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Discrepancies between actual performance and anticipated
results
Lack of data integrity/protection
Receipts not matching deposits
Disbursements to unknown/unapproved vendors
One signature on checks or pre-signed blank checks
Gaps in receipt or check numbers
Ignoring training requirements
Chronic late, inconsistent, or incorrect reporting
Disregard for internal control policies and procedures
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DoD IG Semiannual Report Analysis
Audit issued 56 reports with 412 recommendations
 7 reports that addressed Joint Warfighting, Readiness in
Intelligence Enterprise, and issues in the security and
nuclear enterprises
 Investigations were the basis for 111 arrests, 175
criminal charges, as well as $619.8 million returned to
the government
 Issued 83 reports identifying $23.5 B in questionable
monetary benefits, and achieved an additional $2.2 billion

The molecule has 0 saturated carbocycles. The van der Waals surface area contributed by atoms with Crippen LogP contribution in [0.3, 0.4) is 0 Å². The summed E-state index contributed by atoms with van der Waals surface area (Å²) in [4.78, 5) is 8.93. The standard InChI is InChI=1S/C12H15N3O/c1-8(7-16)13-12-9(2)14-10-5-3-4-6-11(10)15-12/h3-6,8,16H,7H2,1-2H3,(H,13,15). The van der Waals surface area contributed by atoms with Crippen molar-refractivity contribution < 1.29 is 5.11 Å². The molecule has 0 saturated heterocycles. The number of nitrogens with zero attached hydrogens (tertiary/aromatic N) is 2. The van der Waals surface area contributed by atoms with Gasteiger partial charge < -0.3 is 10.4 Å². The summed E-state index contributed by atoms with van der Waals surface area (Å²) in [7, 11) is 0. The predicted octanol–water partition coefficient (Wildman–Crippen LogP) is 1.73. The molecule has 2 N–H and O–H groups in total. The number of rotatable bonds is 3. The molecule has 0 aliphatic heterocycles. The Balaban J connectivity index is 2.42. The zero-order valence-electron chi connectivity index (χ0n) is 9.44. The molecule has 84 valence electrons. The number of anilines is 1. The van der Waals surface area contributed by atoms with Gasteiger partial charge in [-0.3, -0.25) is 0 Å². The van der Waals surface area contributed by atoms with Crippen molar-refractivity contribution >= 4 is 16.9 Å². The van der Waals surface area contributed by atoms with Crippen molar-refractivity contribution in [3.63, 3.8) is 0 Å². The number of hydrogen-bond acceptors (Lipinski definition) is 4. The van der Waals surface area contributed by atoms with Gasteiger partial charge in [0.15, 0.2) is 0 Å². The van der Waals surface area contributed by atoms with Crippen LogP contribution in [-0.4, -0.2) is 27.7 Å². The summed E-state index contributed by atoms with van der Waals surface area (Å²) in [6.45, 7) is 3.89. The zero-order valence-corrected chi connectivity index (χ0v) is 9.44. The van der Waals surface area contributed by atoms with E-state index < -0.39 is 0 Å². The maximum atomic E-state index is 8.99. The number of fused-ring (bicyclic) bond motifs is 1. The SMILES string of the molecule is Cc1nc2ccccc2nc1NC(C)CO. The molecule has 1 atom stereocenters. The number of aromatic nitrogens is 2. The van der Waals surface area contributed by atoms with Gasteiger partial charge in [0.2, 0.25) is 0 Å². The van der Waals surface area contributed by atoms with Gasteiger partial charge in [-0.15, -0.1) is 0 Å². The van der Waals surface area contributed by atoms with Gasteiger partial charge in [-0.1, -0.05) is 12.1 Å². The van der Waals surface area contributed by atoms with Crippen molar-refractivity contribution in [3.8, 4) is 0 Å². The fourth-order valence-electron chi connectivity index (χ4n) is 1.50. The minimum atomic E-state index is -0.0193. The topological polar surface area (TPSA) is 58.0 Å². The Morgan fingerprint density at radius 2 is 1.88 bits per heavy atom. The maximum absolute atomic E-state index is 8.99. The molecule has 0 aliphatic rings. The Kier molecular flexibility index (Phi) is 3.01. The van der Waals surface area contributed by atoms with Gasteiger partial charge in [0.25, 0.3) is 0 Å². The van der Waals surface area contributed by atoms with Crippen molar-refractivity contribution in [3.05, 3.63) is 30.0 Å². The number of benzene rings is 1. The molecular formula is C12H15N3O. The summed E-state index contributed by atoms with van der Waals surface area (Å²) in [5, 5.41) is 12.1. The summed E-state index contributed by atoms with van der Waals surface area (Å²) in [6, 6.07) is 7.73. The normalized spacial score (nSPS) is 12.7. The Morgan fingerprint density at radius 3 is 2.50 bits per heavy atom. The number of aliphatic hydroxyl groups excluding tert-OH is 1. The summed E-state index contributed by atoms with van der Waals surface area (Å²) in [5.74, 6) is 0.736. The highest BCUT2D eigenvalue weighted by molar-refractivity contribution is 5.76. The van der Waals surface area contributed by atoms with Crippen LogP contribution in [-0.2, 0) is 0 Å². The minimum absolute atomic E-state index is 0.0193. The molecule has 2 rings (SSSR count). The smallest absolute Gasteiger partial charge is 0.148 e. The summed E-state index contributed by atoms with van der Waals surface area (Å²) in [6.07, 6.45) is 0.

in financial savings based on completion of corrective
actions
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Internal Control Program Lessons Learned
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Senior Leadership and organizational communication is key to
program success
Typically little to no consistency across departments or enterprise
— Management feels program is merely a paper drill
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Keep management informed and trained
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Negative connotation of IG inspections prevent management
from reporting issues
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Lack of management training in IC Program results in little to no
reporting of issues when initially identified
IG Audits are there to protect the stakeholders; Internal Controls is a
proactive approach to preventing issues